The younger classes I taught in their classrooms, but the five older grades came to the library in groups of 60. The first day I taught three kindergarten classes (sizes: 135, 125, 111) Then, I met with first grade (249, 243) and three sixth grade classes in the library (103, 103, 120) for a total of 1,189 students. I then taught kindergarten, first- and second-grade teachers. By 6:00, I was exhausted. I walked to get Mercy and then home! The electricity came on at 7:00, but I was too tired to wash my hair and use a hairdryer. Hopefully, it will stay on tomorrow. I did wash my clothes (in a round, rubber tub). We have to hang them down the hall on the clothesline, as we aren't home during the day so they might be stolen.

The next morning, Mercy and I were off at 7:15 again. It was an emotional day, perhaps because I was still tired. I taught second-grade classes (170, 183, 173), third grade (171, 165, and 157). In the afternoon I met with fifth grade (144, 134) The electricity was on for about an hour so the teachers came in on my break and I taught computer skills. My days are running from 8 a.m. - 6 p.m.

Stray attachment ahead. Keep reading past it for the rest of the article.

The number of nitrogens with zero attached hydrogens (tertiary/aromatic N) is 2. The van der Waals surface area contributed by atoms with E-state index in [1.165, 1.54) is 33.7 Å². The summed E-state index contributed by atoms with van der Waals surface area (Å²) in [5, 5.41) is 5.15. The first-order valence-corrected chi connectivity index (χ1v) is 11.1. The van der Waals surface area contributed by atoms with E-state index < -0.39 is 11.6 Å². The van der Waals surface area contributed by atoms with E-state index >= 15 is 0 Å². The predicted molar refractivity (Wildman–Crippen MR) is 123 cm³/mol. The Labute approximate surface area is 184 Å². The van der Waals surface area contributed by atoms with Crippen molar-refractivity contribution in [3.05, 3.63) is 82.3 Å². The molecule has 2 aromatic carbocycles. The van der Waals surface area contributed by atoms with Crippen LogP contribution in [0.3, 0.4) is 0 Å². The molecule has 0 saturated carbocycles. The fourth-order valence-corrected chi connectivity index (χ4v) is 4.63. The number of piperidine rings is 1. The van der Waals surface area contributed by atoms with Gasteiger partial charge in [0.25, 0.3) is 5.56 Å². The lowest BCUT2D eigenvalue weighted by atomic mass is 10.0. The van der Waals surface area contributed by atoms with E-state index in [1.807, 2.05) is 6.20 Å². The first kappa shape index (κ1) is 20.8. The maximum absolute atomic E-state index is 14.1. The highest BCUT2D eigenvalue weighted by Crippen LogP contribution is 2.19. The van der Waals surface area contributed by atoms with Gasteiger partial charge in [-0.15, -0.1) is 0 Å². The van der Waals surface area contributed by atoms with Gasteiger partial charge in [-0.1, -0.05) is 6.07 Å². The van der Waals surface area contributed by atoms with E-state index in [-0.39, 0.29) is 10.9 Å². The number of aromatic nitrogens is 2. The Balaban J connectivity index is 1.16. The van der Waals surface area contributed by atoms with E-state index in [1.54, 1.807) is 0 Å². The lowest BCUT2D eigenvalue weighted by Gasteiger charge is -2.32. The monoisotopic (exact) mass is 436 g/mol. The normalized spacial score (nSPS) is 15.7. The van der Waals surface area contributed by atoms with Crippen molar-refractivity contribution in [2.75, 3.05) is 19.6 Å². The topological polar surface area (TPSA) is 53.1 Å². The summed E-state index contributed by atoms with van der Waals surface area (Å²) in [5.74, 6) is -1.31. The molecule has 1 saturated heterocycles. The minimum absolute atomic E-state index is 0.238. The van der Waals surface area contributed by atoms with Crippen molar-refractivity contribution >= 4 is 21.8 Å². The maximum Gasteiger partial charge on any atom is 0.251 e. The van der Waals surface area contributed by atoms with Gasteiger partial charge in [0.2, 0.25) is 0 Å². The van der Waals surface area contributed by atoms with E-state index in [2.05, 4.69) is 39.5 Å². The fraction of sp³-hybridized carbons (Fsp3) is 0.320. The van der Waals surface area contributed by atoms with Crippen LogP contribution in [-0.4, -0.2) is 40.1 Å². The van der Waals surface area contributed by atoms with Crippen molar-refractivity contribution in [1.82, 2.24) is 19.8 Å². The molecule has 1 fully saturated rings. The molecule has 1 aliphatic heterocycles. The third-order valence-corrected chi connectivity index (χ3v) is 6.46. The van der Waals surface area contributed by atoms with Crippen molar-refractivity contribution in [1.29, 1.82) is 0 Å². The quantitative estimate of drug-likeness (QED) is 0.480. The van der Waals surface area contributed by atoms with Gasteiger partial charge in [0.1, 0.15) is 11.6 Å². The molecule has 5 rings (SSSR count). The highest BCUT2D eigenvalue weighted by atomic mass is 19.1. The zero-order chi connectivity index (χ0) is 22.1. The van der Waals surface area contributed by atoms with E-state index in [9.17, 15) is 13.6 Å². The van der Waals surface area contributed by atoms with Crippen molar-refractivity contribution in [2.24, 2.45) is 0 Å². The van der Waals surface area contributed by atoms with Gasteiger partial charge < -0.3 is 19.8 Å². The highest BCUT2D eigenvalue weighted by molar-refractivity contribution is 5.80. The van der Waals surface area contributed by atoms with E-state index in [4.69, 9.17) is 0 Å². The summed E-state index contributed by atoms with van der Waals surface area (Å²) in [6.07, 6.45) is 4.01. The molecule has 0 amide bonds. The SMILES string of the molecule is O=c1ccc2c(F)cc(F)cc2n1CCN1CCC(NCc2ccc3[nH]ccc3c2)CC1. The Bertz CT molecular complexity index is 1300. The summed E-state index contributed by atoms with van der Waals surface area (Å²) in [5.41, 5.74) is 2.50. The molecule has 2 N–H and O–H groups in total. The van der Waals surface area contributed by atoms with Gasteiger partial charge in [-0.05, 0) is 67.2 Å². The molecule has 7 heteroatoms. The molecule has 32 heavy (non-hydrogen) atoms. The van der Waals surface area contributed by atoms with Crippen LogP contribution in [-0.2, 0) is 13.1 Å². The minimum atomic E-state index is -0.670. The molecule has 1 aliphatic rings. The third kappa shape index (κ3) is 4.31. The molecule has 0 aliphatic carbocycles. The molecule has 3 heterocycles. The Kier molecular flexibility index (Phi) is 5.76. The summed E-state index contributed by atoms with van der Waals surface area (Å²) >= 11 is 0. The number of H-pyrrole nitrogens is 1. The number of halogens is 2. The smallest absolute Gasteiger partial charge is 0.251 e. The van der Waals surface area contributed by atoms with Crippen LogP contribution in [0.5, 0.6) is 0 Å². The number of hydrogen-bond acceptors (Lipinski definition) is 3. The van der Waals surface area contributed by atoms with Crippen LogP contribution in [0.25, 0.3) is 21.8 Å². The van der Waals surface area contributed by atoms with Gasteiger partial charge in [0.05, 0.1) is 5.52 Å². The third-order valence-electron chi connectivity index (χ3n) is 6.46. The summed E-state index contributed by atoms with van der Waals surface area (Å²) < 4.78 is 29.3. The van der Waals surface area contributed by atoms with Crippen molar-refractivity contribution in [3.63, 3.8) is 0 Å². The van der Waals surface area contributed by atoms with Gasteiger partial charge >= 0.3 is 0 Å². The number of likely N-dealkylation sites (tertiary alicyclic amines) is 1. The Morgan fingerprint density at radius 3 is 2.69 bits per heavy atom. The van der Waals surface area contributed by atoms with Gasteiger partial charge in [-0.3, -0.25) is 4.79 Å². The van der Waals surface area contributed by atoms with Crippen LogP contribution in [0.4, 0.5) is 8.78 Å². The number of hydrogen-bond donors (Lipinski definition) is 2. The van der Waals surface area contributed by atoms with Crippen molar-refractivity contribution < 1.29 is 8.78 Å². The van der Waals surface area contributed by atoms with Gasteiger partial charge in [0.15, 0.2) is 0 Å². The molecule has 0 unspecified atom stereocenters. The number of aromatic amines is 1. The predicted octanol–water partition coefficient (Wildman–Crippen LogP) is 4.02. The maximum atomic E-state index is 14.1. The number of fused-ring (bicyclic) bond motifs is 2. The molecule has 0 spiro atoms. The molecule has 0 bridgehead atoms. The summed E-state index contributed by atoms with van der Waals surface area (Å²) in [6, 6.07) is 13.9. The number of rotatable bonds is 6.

A teacher had plants in her room as that was the unit they were studying. I went to the library and checked out books for her on plants. The word went around the school and teachers were scouring the shelves for their subject area. By the end of the day, we had many books checked out by teachers. The teachers even came in at the end of the day and the floor was full of teachers reading books. Awesome sight!

The third day, I met with fourth-grade classes - a total of 497 students, so it was a light day. :) The rest of the day was spent teaching the teachers of the older grades. The teachers have asked me to come back today (Saturday) as the electricity is on until 7:00. They want to learn how to use the computers.

I would be less than honest, if I didn't saying it has been overwhelming meeting with one class after another. But, when you receive their wild cheering, hand claps, and watch their eyes dancing as they look at the 8,500 books in their library, it is worth every bit of effort!

Starting Monday, we will begin the schedule for students to actually have library time and check out books. I will work with the libarian for two or three days until she is comfortable with her job.

Keep me in your prayers that I will get everything accomplished before I leave for Kenya next Thursday.

Love and best wishes sent your way. Enjoy your hot water, regular toilets, and electricity! :)

- Trudy

1 comment:

threadsmusic said...

Always in our prayers. Peace to you!